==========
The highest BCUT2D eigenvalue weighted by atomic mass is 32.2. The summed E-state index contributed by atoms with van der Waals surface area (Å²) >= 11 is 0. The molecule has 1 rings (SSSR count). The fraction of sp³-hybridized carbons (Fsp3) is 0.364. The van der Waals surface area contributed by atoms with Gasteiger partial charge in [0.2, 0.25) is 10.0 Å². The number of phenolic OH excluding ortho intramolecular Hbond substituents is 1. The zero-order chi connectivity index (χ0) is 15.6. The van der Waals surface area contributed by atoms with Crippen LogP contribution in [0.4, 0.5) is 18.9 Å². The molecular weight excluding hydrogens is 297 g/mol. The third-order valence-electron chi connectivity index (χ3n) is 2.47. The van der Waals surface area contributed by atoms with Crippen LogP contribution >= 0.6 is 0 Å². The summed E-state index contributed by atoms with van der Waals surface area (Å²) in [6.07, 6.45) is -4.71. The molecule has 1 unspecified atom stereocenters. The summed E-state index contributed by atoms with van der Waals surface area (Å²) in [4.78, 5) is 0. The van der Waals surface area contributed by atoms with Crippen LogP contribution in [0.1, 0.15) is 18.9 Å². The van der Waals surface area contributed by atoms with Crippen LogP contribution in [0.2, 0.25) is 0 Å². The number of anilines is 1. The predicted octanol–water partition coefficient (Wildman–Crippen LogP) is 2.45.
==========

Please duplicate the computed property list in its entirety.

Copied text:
The highest BCUT2D eigenvalue weighted by atomic mass is 32.2. The summed E-state index contributed by atoms with van der Waals surface area (Å²) >= 11 is 0. The molecule has 1 rings (SSSR count). The fraction of sp³-hybridized carbons (Fsp3) is 0.364. The van der Waals surface area contributed by atoms with Gasteiger partial charge in [0.2, 0.25) is 10.0 Å². The number of phenolic OH excluding ortho intramolecular Hbond substituents is 1. The zero-order chi connectivity index (χ0) is 15.6. The van der Waals surface area contributed by atoms with Crippen LogP contribution in [0.4, 0.5) is 18.9 Å². The molecular weight excluding hydrogens is 297 g/mol. The third-order valence-electron chi connectivity index (χ3n) is 2.47. The van der Waals surface area contributed by atoms with Crippen LogP contribution >= 0.6 is 0 Å². The summed E-state index contributed by atoms with van der Waals surface area (Å²) in [6.07, 6.45) is -4.71. The molecule has 1 unspecified atom stereocenters. The summed E-state index contributed by atoms with van der Waals surface area (Å²) in [4.78, 5) is 0. The van der Waals surface area contributed by atoms with Crippen LogP contribution in [0.1, 0.15) is 18.9 Å². The van der Waals surface area contributed by atoms with Crippen LogP contribution in [0.2, 0.25) is 0 Å². The number of anilines is 1. The predicted octanol–water partition coefficient (Wildman–Crippen LogP) is 2.45.